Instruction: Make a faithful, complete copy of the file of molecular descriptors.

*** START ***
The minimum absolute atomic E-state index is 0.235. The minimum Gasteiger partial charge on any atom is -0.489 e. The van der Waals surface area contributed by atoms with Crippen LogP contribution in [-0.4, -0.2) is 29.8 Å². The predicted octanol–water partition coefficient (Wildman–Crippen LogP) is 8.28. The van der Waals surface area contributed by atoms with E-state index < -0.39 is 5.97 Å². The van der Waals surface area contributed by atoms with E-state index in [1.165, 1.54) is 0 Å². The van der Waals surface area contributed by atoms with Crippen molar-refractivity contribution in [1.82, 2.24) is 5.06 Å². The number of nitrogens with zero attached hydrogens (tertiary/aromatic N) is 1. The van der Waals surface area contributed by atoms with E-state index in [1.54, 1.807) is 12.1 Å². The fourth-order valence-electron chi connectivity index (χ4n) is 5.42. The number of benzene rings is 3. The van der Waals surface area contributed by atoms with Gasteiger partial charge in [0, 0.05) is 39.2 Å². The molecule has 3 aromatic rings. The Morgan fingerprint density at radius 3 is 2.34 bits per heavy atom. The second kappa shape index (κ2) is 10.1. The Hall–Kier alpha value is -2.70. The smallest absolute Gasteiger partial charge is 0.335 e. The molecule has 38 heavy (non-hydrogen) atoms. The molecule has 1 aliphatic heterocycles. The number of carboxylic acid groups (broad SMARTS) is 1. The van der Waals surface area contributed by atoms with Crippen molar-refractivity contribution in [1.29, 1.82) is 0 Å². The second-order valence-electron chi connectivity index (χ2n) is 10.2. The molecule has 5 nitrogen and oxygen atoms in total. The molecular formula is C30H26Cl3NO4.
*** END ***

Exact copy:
The minimum absolute atomic E-state index is 0.235. The minimum Gasteiger partial charge on any atom is -0.489 e. The van der Waals surface area contributed by atoms with Crippen LogP contribution in [-0.4, -0.2) is 29.8 Å². The predicted octanol–water partition coefficient (Wildman–Crippen LogP) is 8.28. The van der Waals surface area contributed by atoms with E-state index < -0.39 is 5.97 Å². The van der Waals surface area contributed by atoms with E-state index in [1.165, 1.54) is 0 Å². The van der Waals surface area contributed by atoms with Crippen molar-refractivity contribution in [1.82, 2.24) is 5.06 Å². The number of nitrogens with zero attached hydrogens (tertiary/aromatic N) is 1. The van der Waals surface area contributed by atoms with E-state index in [1.54, 1.807) is 12.1 Å². The fourth-order valence-electron chi connectivity index (χ4n) is 5.42. The number of benzene rings is 3. The van der Waals surface area contributed by atoms with Gasteiger partial charge in [0, 0.05) is 39.2 Å². The molecule has 3 aromatic rings. The Morgan fingerprint density at radius 3 is 2.34 bits per heavy atom. The second kappa shape index (κ2) is 10.1. The Hall–Kier alpha value is -2.70. The smallest absolute Gasteiger partial charge is 0.335 e. The molecule has 38 heavy (non-hydrogen) atoms. The molecule has 1 aliphatic heterocycles. The number of carboxylic acid groups (broad SMARTS) is 1. The van der Waals surface area contributed by atoms with Crippen molar-refractivity contribution in [1.29, 1.82) is 0 Å². The second-order valence-electron chi connectivity index (χ2n) is 10.2. The molecule has 5 nitrogen and oxygen atoms in total. The molecular formula is C30H26Cl3NO4.